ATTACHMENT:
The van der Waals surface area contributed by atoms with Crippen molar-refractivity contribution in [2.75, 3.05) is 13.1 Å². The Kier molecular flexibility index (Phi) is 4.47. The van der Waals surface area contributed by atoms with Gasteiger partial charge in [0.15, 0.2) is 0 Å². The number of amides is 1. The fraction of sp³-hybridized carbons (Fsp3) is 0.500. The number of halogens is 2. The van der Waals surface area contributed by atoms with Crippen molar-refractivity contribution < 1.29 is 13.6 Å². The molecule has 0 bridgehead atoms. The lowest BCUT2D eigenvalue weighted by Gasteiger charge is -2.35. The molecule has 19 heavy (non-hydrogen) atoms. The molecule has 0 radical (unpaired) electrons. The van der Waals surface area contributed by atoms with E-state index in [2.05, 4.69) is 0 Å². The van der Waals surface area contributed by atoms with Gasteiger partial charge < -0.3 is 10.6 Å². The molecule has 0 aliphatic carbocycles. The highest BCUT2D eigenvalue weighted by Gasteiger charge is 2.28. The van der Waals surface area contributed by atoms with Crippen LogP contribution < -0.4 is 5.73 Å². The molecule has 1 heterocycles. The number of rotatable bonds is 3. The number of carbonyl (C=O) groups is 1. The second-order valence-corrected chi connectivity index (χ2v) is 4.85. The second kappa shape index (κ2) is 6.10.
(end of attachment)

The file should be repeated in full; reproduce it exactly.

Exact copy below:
The van der Waals surface area contributed by atoms with Crippen molar-refractivity contribution in [2.75, 3.05) is 13.1 Å². The Kier molecular flexibility index (Phi) is 4.47. The van der Waals surface area contributed by atoms with Gasteiger partial charge in [0.15, 0.2) is 0 Å². The number of amides is 1. The fraction of sp³-hybridized carbons (Fsp3) is 0.500. The number of halogens is 2. The van der Waals surface area contributed by atoms with Crippen molar-refractivity contribution < 1.29 is 13.6 Å². The molecule has 0 bridgehead atoms. The lowest BCUT2D eigenvalue weighted by Gasteiger charge is -2.35. The molecule has 19 heavy (non-hydrogen) atoms. The molecule has 0 radical (unpaired) electrons. The van der Waals surface area contributed by atoms with E-state index in [2.05, 4.69) is 0 Å². The van der Waals surface area contributed by atoms with Gasteiger partial charge < -0.3 is 10.6 Å². The molecule has 0 aliphatic carbocycles. The highest BCUT2D eigenvalue weighted by Gasteiger charge is 2.28. The van der Waals surface area contributed by atoms with Crippen LogP contribution < -0.4 is 5.73 Å². The molecule has 1 heterocycles. The number of rotatable bonds is 3. The number of carbonyl (C=O) groups is 1. The second-order valence-corrected chi connectivity index (χ2v) is 4.85. The second kappa shape index (κ2) is 6.10.